“Many of the objects here are not documented scientifically,” explains Robin. “So, we can approach their narratives and their history by imagining their journey, which also gives them a certain poetry.”

The community of scavengers were known as Ravageurs de la Seine and existed in the margins of society; they even had their own island (Île des Ravageurs) and, if they were lucky, they sold their finds to collectors such as Arthur Forgeais, an antiques dealer who specialised in “the leads of the Seine”. These were small items made of alloy and tin, consisting of tokens (known as méreaux) for the toll, pilgrim’s badges that were attached to clothes, medals and talismans dating from the Middle Ages onwards.

Three delightful statuettes of knights made of wire and lead from the 15th and 16th centuries were found in the river, possibly in connection with the crusades. The knights stand to attention in their own vitrine in descending order of height, holding swords and spears, with symbols on their breastplates.

They lean this way and that, one is pigeon-toed and another wears a helmet too big for him. Surrealists André Breton and Alberto Giacometti had works like these in their collections and ascribed magical powers to them.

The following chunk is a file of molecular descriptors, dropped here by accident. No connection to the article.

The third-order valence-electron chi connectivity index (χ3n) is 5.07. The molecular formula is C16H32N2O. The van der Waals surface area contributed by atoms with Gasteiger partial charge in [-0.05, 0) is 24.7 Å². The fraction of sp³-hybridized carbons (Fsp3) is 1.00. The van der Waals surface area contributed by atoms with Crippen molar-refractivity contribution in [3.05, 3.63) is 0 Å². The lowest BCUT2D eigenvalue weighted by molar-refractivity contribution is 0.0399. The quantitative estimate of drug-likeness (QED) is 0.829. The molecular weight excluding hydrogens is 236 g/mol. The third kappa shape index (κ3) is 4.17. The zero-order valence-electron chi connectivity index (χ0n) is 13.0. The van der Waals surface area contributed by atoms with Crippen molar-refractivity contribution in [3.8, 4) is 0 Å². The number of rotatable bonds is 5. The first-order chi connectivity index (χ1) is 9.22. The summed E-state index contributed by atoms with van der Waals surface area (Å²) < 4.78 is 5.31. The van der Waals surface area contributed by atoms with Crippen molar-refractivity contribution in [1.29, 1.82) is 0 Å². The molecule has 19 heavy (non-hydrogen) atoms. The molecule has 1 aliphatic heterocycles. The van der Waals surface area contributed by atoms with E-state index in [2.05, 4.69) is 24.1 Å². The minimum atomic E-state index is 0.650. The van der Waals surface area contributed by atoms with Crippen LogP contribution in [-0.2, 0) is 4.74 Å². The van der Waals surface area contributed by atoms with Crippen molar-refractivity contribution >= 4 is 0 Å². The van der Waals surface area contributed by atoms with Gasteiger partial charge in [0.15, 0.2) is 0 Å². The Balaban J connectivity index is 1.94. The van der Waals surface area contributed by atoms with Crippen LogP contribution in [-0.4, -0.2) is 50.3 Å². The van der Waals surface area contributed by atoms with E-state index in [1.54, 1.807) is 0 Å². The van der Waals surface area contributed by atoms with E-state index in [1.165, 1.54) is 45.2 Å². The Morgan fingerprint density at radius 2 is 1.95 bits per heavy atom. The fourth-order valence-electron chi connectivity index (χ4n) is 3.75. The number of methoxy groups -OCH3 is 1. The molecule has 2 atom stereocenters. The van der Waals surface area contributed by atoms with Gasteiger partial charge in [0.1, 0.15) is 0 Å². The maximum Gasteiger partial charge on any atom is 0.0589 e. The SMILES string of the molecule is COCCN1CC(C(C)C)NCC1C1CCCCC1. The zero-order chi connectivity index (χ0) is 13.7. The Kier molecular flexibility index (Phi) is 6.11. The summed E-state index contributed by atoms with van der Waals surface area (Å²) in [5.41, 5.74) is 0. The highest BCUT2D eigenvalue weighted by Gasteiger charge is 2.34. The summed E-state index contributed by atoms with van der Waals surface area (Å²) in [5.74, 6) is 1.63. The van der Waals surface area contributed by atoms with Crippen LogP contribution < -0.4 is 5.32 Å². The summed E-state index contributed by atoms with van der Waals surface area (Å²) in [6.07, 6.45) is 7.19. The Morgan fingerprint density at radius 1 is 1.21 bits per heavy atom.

The exhibition closes with the eroded and barely legible head of a Mascaron found at the foot of Pont Neuf in 2014. Pont Neuf is the oldest standing bridge across the Seine in Paris, begun in 1578 and completed in 1607. Mascarons were grotesque masks of satyrs that adorned Parisian houses in the 16th and 17th centuries as protective talismans.

Pont Neuf had a total of 381 Mascaron heads along it, which is quite an impressive army of bodyguards. Looking at the large pitted lump of stone in front of me, I can visualise how fearsome the bridge must have appeared with its full roaring arsenal.

As I leave, I pass through the crypt’s gift shop and spot a shelf of snow domes with tiny models of Notre-Dame in silver and gold. Shopping for trinkets, be it at the shrine of Sequana or at the Archaeological Crypt, is another pastime that connects the visitor with Parisians from centuries before and forces them to confront the looming question – in the centuries to come, what will remain of us?